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Name: Chrystalla Skari Class: G’3 Subject: Project 1 Unit 2, Extreme Sports Unit 2, Extreme SportsKitesurfing Teacher: Eudhokia Anastassiou Year: 2010-2011.

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Presentation on theme: "Name: Chrystalla Skari Class: G’3 Subject: Project 1 Unit 2, Extreme Sports Unit 2, Extreme SportsKitesurfing Teacher: Eudhokia Anastassiou Year: 2010-2011."— Presentation transcript:

1 Name: Chrystalla Skari Class: G’3 Subject: Project 1 Unit 2, Extreme Sports Unit 2, Extreme SportsKitesurfing Teacher: Eudhokia Anastassiou Year:

2 Definition of Extreme Sports The definition of extreme sports is not very clear. Generally speaking, extreme sports are activities that are associated with ‘the’ adrenaline rush that is felt by the participant. These activities are often dangerous and any mistake could result in injury or even death. Extreme sports are usually, done by individuals rather than teams.

3 Kitesurfing Kite surfing, also known as kite boarding, is an adventurous sport that can really get your adrenaline high. Many people also feel that kite surfing is the most extreme water sport around. So, what exactly is kite surfing? Kite surfing is like a combination of wakeboarding, widesurfing surfing, and paragliding, all mixed up. When kite surfing, you use an inflatable kite to propel you across the water, while you maneuver on top of a small board, which is somewhat like a surfboard. Many sports enthusiasts like kite boarding more so that its relative wind surfing, because you will not have a sail in your face and it is much easier to gain speed and do jumps. Although kite surfing is primarily done in the water, it is also done on land and on snow.

4 Kitesurfing So as we have already metioned kite surfing is a sport that takes place on the surface of the water, on top of boards that are similar in design to wakeboards, with the surfer propelled by a harnesses the power of the wind. The popularity of kite surfing has grown, although it is rather difficult to master, and can be dangerous if proper care is not taken. kite surfing uses the same equipment as kite boarding, but is generally given more to riding on top of waves, rather than on smaller lakes or other placid bodies of water.

5 Kitesurfing Kitesurfing as a recreational sport began in the 1980s, but didn't gain popularity until the turn of the millennium. Before 2000 there were less than a thousand kite surfers worldwide. In 2005 that number had increased to nearly 100,000. Kitesurfing is also commonly known as kiteboarding, and in some European countries as flysurfing.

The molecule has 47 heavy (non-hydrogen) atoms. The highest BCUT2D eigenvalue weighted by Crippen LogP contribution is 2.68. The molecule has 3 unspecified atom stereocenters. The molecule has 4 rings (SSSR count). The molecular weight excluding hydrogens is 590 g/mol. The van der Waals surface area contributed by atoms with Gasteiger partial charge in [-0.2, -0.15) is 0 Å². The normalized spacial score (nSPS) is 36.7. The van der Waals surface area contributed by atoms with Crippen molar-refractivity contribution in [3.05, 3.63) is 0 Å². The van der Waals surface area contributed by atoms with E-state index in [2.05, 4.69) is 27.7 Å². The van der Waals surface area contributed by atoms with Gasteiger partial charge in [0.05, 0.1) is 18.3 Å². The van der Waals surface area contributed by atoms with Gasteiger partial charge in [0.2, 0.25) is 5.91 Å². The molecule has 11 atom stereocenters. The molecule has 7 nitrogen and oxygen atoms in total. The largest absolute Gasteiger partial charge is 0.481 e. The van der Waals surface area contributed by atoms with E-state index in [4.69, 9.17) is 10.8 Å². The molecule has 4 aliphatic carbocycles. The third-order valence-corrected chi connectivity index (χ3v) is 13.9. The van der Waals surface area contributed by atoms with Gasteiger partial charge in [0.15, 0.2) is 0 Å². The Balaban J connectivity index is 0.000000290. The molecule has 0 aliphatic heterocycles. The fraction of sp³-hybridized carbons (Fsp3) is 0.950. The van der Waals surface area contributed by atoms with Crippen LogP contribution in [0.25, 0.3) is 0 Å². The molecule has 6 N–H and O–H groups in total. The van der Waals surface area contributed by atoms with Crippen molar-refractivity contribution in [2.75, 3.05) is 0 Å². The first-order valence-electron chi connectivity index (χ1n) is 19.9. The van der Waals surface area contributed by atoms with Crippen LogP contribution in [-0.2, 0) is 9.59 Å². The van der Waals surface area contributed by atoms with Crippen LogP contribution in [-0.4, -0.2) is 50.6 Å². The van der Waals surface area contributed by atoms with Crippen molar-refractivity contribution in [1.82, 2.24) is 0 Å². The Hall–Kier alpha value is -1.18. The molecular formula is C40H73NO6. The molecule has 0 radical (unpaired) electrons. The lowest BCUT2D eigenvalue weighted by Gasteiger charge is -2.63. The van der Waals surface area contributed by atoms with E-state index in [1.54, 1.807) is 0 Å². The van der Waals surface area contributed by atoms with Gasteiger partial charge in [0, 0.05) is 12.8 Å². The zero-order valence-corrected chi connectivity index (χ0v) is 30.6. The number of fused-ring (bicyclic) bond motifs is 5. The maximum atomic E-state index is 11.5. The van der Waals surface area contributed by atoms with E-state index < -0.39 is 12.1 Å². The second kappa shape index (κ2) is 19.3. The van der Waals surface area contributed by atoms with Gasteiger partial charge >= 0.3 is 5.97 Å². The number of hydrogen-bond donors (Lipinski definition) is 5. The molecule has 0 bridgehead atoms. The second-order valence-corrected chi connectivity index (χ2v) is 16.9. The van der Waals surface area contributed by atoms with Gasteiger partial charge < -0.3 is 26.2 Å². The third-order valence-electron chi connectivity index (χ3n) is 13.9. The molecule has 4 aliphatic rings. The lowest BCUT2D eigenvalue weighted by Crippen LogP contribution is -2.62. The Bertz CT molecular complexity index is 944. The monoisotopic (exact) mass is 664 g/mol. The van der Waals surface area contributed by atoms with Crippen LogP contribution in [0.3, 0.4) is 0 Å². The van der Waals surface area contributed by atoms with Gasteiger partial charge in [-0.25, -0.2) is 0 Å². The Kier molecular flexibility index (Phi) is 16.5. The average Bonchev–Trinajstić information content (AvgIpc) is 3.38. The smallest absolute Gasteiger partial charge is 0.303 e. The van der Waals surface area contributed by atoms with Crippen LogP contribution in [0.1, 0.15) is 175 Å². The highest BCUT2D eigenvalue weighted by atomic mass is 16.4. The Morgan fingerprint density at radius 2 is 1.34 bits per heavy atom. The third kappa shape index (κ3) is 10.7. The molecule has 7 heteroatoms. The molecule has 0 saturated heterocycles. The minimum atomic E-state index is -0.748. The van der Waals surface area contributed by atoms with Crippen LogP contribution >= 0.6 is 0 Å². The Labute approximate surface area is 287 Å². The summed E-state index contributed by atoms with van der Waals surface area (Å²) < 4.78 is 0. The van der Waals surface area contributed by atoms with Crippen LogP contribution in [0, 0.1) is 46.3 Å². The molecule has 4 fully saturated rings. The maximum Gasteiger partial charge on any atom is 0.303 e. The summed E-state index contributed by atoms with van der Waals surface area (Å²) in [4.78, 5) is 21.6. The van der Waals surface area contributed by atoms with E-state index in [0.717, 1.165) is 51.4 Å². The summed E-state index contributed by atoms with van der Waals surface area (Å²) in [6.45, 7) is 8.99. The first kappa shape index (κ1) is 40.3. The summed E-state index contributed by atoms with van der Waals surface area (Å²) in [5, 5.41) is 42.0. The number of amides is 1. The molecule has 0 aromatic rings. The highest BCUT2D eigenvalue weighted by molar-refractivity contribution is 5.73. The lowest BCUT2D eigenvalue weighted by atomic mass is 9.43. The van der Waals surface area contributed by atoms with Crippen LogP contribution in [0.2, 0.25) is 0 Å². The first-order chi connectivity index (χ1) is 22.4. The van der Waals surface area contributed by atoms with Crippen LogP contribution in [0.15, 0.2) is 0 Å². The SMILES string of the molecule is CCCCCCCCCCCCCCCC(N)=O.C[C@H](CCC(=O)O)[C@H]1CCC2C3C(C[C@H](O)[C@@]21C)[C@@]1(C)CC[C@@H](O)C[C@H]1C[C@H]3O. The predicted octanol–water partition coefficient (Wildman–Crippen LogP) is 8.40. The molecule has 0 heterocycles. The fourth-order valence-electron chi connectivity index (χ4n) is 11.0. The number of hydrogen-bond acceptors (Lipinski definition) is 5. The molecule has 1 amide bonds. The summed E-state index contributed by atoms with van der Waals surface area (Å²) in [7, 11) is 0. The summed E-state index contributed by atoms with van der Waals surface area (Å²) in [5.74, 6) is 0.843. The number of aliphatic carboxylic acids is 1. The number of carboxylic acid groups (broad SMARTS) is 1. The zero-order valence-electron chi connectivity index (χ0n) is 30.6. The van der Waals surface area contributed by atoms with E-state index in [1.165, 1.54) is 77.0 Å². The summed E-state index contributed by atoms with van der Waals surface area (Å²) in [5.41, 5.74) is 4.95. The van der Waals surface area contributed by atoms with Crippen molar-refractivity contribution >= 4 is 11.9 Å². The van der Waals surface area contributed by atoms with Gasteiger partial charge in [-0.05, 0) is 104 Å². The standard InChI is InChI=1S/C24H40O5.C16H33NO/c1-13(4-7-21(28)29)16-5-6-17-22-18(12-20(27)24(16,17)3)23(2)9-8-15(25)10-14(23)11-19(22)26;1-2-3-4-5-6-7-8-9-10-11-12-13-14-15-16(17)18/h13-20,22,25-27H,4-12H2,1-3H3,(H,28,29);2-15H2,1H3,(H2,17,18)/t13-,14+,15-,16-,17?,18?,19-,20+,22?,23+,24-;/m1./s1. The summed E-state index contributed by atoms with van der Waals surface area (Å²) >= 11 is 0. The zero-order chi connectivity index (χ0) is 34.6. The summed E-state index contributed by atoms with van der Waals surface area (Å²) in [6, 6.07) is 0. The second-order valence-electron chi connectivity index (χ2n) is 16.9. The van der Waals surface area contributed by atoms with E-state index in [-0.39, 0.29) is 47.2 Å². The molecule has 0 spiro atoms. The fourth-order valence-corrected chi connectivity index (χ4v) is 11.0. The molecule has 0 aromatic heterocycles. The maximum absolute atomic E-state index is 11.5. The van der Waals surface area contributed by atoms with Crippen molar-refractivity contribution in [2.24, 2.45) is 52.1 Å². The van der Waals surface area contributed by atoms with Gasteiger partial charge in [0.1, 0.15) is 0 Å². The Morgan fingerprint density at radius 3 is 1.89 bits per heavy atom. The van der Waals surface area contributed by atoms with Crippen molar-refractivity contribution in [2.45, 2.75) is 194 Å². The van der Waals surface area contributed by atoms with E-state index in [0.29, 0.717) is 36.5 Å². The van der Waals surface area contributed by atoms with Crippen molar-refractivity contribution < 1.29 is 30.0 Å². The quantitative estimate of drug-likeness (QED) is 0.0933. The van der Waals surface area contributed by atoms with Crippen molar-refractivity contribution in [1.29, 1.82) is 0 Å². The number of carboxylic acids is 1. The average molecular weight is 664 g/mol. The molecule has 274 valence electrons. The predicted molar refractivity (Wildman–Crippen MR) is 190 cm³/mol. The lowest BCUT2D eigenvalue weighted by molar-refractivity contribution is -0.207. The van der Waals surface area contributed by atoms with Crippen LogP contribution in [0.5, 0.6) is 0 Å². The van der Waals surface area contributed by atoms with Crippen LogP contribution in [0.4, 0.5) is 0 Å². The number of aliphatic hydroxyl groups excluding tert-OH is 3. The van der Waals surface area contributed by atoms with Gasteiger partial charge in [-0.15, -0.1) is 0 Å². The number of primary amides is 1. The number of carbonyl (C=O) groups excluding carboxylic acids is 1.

6 Equipment First you will need to select a board. When selecting a board, you will want to consider your weight, age, your approximate wind speeds, and the activities that you will want to do. As a beginner, you will want a board that is easy to steer. After you have chosen a board, you will have two options, to partake in lessons or to be self-taught.

7 Equipment A new kitesurfing kit be bought for $1,000-$2,500 (US dollars). Lessons range from $ for a two to three hour session, and usually a few lessons are required before sufficient competence is achieved to begin surfing on one’s own. With the rising popularity of kitesurfing, most major seaside cities offer classes and have kitesurfing cliubs, and many tropical destinations are following suit. For a strong person with the right dedication, kitesurfing can prove to be a very fun, incredibly exciting sport, with no limit to the complexity of tricks and new moves one can discover.

8 Danger and safety Power kites can be dangerous. Because of strong forces that can be generated by sudden wind gusts, people can be lofted, carried off, dashed against water, buildings, terrain or power lines, resulting in what's termed a "kitemare" (a combination of kite and nightmare). Most kiteboarding fatalities are the result of being lofted or dragged out of control, resulting in a collision with hard objects including sand. It is possible to be seriously injured simply by hitting the water surface at speed or from a height.

9 Speed records French kitesurfer Sebastien Cattelan became the first sailor to break the 50 knots barrier by reaching knots on 3 October 2008 at the Lüderitz Challenge in Namibia. On 4 October, Alex Caizergues (also of France) broke this record with a knots run

10 Conclusion Kitesurfing or Kiteboarding is a surface water sport that uses the wind to pull a rider through the water on a small surfboard or a kiteboard. There are a number of different styles of kiteboarding, including freestyle or wake-style and wave-riding which is focused on big waves using a board designed for wave riding. A kitesurfer or kiteboarder uses a board with or without foot-straps or bindings, combined with the power of a large controllable kite to propel the rider and the board across the water.Kitesurfing has become more popular than windsurfing as a watersport because it is easier to learn the basics and because it is much easier to transport the necessary equipment.

11 Conclusion It is a rather dangerous sport if you are not careful enough. It is getting more and more popular these days. I think that I would like to try it one day, of course after I have received the right training.

12 Bibliography


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